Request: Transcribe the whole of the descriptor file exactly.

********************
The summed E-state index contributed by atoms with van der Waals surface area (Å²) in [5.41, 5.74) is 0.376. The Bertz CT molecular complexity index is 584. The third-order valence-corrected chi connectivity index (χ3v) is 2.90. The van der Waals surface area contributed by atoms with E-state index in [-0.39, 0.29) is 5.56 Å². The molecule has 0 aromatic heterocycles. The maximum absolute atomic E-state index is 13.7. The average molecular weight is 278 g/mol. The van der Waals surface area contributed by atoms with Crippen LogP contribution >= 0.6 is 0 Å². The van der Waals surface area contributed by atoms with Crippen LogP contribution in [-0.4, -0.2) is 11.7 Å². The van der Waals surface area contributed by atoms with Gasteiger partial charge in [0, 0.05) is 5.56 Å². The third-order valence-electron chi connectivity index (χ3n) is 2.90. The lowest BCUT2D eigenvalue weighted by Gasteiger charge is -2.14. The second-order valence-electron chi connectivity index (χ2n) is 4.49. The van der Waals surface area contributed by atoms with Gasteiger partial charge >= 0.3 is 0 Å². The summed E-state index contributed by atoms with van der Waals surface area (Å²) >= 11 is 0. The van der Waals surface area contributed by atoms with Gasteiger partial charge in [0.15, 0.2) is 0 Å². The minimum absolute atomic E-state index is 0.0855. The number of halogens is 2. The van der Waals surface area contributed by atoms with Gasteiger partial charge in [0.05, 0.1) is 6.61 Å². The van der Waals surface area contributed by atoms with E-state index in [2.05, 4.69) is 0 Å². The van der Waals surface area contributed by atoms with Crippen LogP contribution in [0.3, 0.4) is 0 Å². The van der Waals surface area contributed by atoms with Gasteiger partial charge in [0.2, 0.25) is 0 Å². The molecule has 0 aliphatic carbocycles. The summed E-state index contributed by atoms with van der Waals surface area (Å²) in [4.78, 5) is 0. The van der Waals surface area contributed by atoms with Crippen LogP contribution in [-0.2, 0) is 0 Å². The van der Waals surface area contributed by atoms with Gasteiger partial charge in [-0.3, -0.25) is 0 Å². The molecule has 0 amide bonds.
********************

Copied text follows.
The summed E-state index contributed by atoms with van der Waals surface area (Å²) in [5.41, 5.74) is 0.376. The Bertz CT molecular complexity index is 584. The third-order valence-corrected chi connectivity index (χ3v) is 2.90. The van der Waals surface area contributed by atoms with E-state index in [-0.39, 0.29) is 5.56 Å². The molecule has 0 aromatic heterocycles. The maximum absolute atomic E-state index is 13.7. The average molecular weight is 278 g/mol. The van der Waals surface area contributed by atoms with Crippen LogP contribution >= 0.6 is 0 Å². The van der Waals surface area contributed by atoms with Crippen LogP contribution in [-0.4, -0.2) is 11.7 Å². The van der Waals surface area contributed by atoms with Gasteiger partial charge in [0, 0.05) is 5.56 Å². The third-order valence-electron chi connectivity index (χ3n) is 2.90. The lowest BCUT2D eigenvalue weighted by Gasteiger charge is -2.14. The second-order valence-electron chi connectivity index (χ2n) is 4.49. The van der Waals surface area contributed by atoms with Gasteiger partial charge >= 0.3 is 0 Å². The summed E-state index contributed by atoms with van der Waals surface area (Å²) >= 11 is 0. The van der Waals surface area contributed by atoms with Gasteiger partial charge in [0.15, 0.2) is 0 Å². The minimum absolute atomic E-state index is 0.0855. The number of halogens is 2. The van der Waals surface area contributed by atoms with Gasteiger partial charge in [0.05, 0.1) is 6.61 Å². The van der Waals surface area contributed by atoms with E-state index in [2.05, 4.69) is 0 Å². The van der Waals surface area contributed by atoms with Crippen LogP contribution in [0.3, 0.4) is 0 Å². The van der Waals surface area contributed by atoms with Gasteiger partial charge in [0.2, 0.25) is 0 Å². The molecule has 0 aliphatic carbocycles. The summed E-state index contributed by atoms with van der Waals surface area (Å²) in [4.78, 5) is 0. The van der Waals surface area contributed by atoms with Crippen LogP contribution in [-0.2, 0) is 0 Å². The van der Waals surface area contributed by atoms with Gasteiger partial charge in [-0.3, -0.25) is 0 Å². The molecule has 0 amide bonds.